My mother died on July 11, 2007, from metastasized ovarian cancer. I am so very sad. Following is what I wrote for her funeral:

My Mother

My mother always said her earliest memories – from when she was 2 or 3 – were clear and her thoughts were more sophisticated than she could express at the time. I wish I could recall the exact memory she related as an example – it had to do with listening to a piece of music.

This is one of my major concerns now that she is gone: I will not remember all the stories she told me. And the memories she and I alone shared are now just mine – and I worry I won’t remember everything.

I remember little things:

  • She called me “darling” (as in, I love you, darling”).
  • She neatly quartered apples and pears, sliding the knife effortlessly in an arc to cut out the seeds. Then she put the quarters on a little plate. She cut the tip of a banana off instead of snapping the top open, leaving a cone of banana flesh, which I wanted to eat first, in the tip.
  • She let me cut up her magazines and newspapers so I could make paper dolls of the pictures.
  • She bought a miniature, kiddie-sized set of wicker table and chairs so I would sit still and eat. (It didn’t work.)

Trying to write well, especially about my mother who deserves the best and who was herself such a fantastic writer, f eels difficult. Like rusty gears turning? The gears are there, but not used nearly enough these days. My mother always said I write very well – but she may have been too kind, idealizing me a bit.

I’ve often assumed she idealized me because I am her daughter. She thought I was beautiful, smart, a good writer – and said so often. (Who could ask for a better mum, right?) Of course I was special in her eyes. (I know how special now that I have two children.)

In talking to her friends over the past few days, I realize that she had a similar effect on others. They have said she made them feel special, she was an influential friend, she was a fantastic teacher – all variations on the theme: she had a major impact that made her daughter, friends, colleagues, and students feel significant, important.

I don’t think she knew what an impact she had on others – even on her own daughter.

  • She taught me that I should do what I love – even if my choice were quirky.
  • She taught me that reading and writing are essential to living a full life – I feel strange if I have not done one or the other for too long.
  • She taught me that women can do anything –it very occurred to me that I couldn’t do something because I was female.
  • She taught me that questioning and examining are simply what one does – Abraham, my husband, often teases me about examining and discussing the most trivial thing.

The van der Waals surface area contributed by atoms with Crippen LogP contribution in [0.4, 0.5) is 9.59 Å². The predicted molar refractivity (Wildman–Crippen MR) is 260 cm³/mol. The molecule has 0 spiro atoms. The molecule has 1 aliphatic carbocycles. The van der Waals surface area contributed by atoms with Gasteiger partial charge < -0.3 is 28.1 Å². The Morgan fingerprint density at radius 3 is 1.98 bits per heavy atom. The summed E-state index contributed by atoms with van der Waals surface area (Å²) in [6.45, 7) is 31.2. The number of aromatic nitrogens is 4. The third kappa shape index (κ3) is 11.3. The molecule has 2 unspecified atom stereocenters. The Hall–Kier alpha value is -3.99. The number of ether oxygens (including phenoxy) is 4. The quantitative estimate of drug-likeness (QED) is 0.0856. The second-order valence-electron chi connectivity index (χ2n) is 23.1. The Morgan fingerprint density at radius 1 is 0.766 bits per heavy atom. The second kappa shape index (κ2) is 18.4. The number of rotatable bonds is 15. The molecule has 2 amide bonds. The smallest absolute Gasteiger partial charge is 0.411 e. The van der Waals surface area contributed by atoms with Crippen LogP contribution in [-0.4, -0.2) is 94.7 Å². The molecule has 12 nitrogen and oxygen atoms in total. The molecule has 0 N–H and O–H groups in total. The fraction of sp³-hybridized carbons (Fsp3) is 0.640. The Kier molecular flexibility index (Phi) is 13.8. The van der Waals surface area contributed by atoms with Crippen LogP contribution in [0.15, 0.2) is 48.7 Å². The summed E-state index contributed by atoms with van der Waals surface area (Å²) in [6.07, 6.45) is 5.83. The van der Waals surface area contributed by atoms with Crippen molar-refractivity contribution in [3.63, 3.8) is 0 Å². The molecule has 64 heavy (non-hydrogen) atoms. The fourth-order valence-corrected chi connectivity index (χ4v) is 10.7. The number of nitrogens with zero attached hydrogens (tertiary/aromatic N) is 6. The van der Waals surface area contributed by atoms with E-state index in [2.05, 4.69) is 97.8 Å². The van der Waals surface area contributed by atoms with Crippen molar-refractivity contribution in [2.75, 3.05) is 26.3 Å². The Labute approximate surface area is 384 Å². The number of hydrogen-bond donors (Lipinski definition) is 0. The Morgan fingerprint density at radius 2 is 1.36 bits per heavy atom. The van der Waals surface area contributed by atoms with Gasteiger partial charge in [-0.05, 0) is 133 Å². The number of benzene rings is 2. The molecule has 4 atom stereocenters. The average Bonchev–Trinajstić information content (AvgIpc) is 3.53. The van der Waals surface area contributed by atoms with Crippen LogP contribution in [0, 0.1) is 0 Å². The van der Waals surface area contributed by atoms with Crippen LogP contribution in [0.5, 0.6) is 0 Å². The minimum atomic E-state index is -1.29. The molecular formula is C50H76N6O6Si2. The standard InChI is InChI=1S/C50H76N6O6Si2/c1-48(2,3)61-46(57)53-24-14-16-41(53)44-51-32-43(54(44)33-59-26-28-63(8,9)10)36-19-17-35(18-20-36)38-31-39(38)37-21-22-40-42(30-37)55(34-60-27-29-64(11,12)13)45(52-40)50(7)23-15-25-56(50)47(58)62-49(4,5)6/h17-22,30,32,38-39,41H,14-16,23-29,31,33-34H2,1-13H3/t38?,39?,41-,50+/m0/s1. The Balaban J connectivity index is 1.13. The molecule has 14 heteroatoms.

My mother was unconditionally loving and supportive, sensitive and understanding, rarely – if ever – critical (I know many women whose mother’s make comments about their weight, their life choices – not my mother). She knew me better than anyone (except perhaps my husband Abraham – but I write “perhaps”) – and I cannot believe I will never see her again.

I already miss talking to her on the phone – being able to call her and talk about nothing important. With the time difference between us, we often talked at odd hours for her, even 11 or 12 at night. Even the “nothing important” stuff was interesting to her. She could discuss anything as if it were a story or a philosophical question to be examined – whether the topic were something trivial like a bad haircut or something meaningful like becoming a mother.

I will miss her visits to the States. I am so sad that my sons will not get to spend more time with her. I cry when I see her handwriting, hear her recorded voice on her answering machine.

But this is the sad stuff.

Because she is still here in so many ways. That may sound clich├ęd – but if anyone could still be here, she could. She was that kind of presence.

When my mother came to visit – once a year, sometimes twice – she stayed with us in Cheverly, Maryland, just outside of Washington DC. Iz, who turned three on April, loves his grandma. She was not loud and boisterous with him, she was very much herself. She read to him, talked with him as he played with his toy animals (in the tradition of his grandma, telling stories with them), and she took him to the nearby playground.

Though I had taken him to the playground many times, I had never noticed the hollow but very alive tree on the walk there. My mother did. She was fascinated with it – because things could be hidden in it. She and Iz would put a flower, stick, or little toy in it on the way to the playground and pick it up on the walk home.

On her most recent visit in April, she was not up to taking Iz. But one day she went out for a walk by herself and took one of his little plastic dinosaurs. She left it there for him to find later. He was thrilled, and I will keep up the tradition she started.

I already called the tree “Grandma’s tree” in her honor because Iz did not see her often – so he would think of her. He insists on stopping at it every time we walk past, and notes it even when we drive past, “Look, Grandma’s tree!” Now it will remain Grandma’s tree, so he does not forget her.

I believe Izwill remember her. She was a powerful presence, even though she was quiet – maybe because she was quiet. (Though “quiet” is not the right word. Thoughtful? Observant? Calm? No one word can describe the presence she had.)

My son, Az, was born on June 14 – when my mother as already in the hospital. In a way, his birth complements her passing – maybe offering some healing. And though he will not meet her in the flesh, her line and her spirit can live on in him. I look at his little face as I write this, and, for a moment, he looks just like her.

The day after she died, we went to the tree with a bunch of flowers from our garden – black eyed susans and purple cone flowers – and left them in the tree for her. I imagine her spirit checking in with us – making sure we are okay, watching over us. In a short letter she wrote me when she was first diagnosed in 2005 (a letter I just opened because she instructed me not to open unless she died), she wrote, “I’ll watch over you, and just think of me and how I love you.”

Thursday, July 05, 2007

many happenings

Since I last wrote (over nine months ago), I have:
  • been pregnant (Sept-June)
  • traveled to Australia to cheer up my mother who was being treated for metastasized ovarian cancer (Dec-Jan)
  • had a baby (June 14)
  • heard my mother is now actually dying from further metastasized ovarian cancer (June) and may only have weeks to live
More things have happened, but new baby and dying mother are the major ones. I will write more details soon.